Red zone breakdown: Week 1

Red zone breakdown: Week 1

Statistical Analysis

Red zone breakdown: Week 1

Red zone production is a big factor in determining fantasy success. Every Wednesday throughout the season we’ll examine red zone statistics at each position and what it means going forward. Heading into Week 1, we look back at last season to see which players excelled in the red zone and which ones struggled.

Quarterbacks

The Good

Matt Ryan, Atlanta Falcons – Ryan ranked third in the NFL last season with 62 red zone completions. He threw 23 touchdowns and just one interception. His 17 touchdown passes inside the 10-yard line also ranked third in the league. The Falcons lose offensive coordinator Kyle Shanahan but they return the rest of the key components from a unit that scored 540 points. Even if Ryan takes a small step back, he’ll still be a Top 10 red zone quarterback in 2017.

The Bad

Carson Wentz, Philadelphia Eagles – Wentz ranked sixth in the NFL with 86 red zone attempts last season, so the opportunities were there. However, he only completed 42 passes and threw 12 touchdown passes. The Eagles signed Alshon Jeffery and Torrey Smith this offseason to improve arguably the NFL’s worst receiving corps. Jeffery (6-3, 218 pounds), in particular, is a big threat in the red zone. He’ll try to help Wentz improve on his 47.2 percent red zone completion percentage. Wentz will need to be more productive in the red zone to move into the weekly QB1 conversation.

Running Backs

The Good

LeGarrette Blount, New England Patriots – The Eagles also gave Wentz help by signing the top red zone running back from a year ago. Blount led the NFL in red zone rushing attempts (68), yards (174) and touchdowns (16). He accounted for 69.4 percent of the Patriots red zone rushing attempts in 2016. Blount may have the single most fantasy impact of any player this season. First, his own numbers are likely to greatly decline outside of the Patriots offense. Second, the Eagles are hoping Blount can make them less dependent on the pass in the red zone. Lastly, it’s unknown how New England will split up Blount’s red zone touches between Mike Gillislee, Rex Burkhead, Dion Lewis and James White. Blount’s move to Philadelphia will have a big impact in the fantasy world.

The Bad

Spencer Ware, Kansas City Chiefs – Why put a player on here who is out for the season? It’s because Ware got 27 red zone carries but only scored three touchdowns. Charcandrick West also received 14 red zone carries and scored once. That’s 41 red zone carries by Chiefs running backs last year and only four touchdowns. Kareem Hunt was named the starting running back by Andy Reid. He will see plenty of carries in the red zone this season.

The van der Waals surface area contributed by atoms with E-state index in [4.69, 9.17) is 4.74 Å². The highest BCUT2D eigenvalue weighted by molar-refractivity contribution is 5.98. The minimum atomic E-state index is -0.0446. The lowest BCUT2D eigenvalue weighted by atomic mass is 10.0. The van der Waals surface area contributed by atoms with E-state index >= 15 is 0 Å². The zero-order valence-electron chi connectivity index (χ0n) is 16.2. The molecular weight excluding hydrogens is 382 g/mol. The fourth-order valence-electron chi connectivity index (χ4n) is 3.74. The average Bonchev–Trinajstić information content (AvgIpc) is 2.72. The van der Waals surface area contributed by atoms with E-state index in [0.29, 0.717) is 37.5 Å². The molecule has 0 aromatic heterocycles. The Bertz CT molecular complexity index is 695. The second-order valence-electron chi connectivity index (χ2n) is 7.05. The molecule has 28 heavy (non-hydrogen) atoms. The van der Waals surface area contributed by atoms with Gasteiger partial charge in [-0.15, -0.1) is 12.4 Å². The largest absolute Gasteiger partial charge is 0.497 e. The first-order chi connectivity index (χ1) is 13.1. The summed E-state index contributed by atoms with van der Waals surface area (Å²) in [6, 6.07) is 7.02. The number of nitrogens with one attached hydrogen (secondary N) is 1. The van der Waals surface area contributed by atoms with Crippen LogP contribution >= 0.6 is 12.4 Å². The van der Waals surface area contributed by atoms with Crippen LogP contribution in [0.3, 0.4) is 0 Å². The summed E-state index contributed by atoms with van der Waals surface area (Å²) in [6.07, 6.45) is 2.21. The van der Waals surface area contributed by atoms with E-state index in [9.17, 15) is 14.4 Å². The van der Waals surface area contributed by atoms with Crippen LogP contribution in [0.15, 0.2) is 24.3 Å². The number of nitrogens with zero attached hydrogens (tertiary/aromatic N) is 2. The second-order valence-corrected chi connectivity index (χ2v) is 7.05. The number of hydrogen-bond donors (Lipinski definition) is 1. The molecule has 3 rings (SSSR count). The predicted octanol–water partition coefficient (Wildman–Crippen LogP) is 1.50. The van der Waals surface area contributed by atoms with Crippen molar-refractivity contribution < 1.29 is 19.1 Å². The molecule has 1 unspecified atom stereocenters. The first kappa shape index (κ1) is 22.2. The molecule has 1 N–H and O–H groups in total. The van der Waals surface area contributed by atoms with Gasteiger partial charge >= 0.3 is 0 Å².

Wide Receivers

The Good

Jordy Nelson, Green Bay Packers – Nelson was the Blount of receivers. He dominated in the red zone last year. Nelson led the NFL in red zone targets (29), receptions (19), yards (127) and touchdowns (11). He saw 27.6 percent of the Packers red zone targets. The Packers have a lot of weapons but inside the 20, Aaron Rodgers clearly looks for one guy over everyone else. Nelson’s red zone production makes him worth his Top 15 ADP.

The Bad

Julio Jones, Atlanta Falcons – Nelson scored 304 points in PPR leagues last year. Jones scored 260. The difference was red zone production. Jones saw an unfathomable nine red zone targets and scored just twice. It’s even harder to believe considering, as we mentioned above, Ryan ranked third in the NFL with 62 red zone attempts. The Falcons said they worked this offseason on getting Jones the ball more in the red zone. It will be interesting to see if they do because Ryan improved in 2016 by spreading the ball around to different receivers. Ryan’s completion percentage jumped from 66 percent to 70 percent, while his TD-INT ratio went from 21-16 to 38-7.

Tight Ends

The Good

Kyle Rudolph, Minnesota Vikings – Rudolph ranked second behind only Nelson in red zone targets last season with 24. However, because Rudolph plays with Sam Bradford and not Aaron Rodgers, he finished with only five touchdowns. At 6-6, 265 pounds, Rudolph has always been a physical presence in the red zone. The Vikings ranked 31st in red zone rushing attempts last season, so Rudolph’s opportunities are likely to decline in 2017 with the presence of Dalvin Cook and Latavius Murray.

The Bad

Jared Cook, Green Bay Packers – There’s optimism about Martellus Bennett being a red zone monster in Green Bay. As we already stated though, Nelson dominates red zone targets for the Packers. Bennett only saw 10 red zone targets with the Patriots last year, although he did score five times. Cook saw nine red zone targets with the Packers and scored just once. Bennett is the better player, but remember, it’s not easy to rack up red zone looks in Green Bay with Nelson and Davante Adams (20) eating up all those targets.

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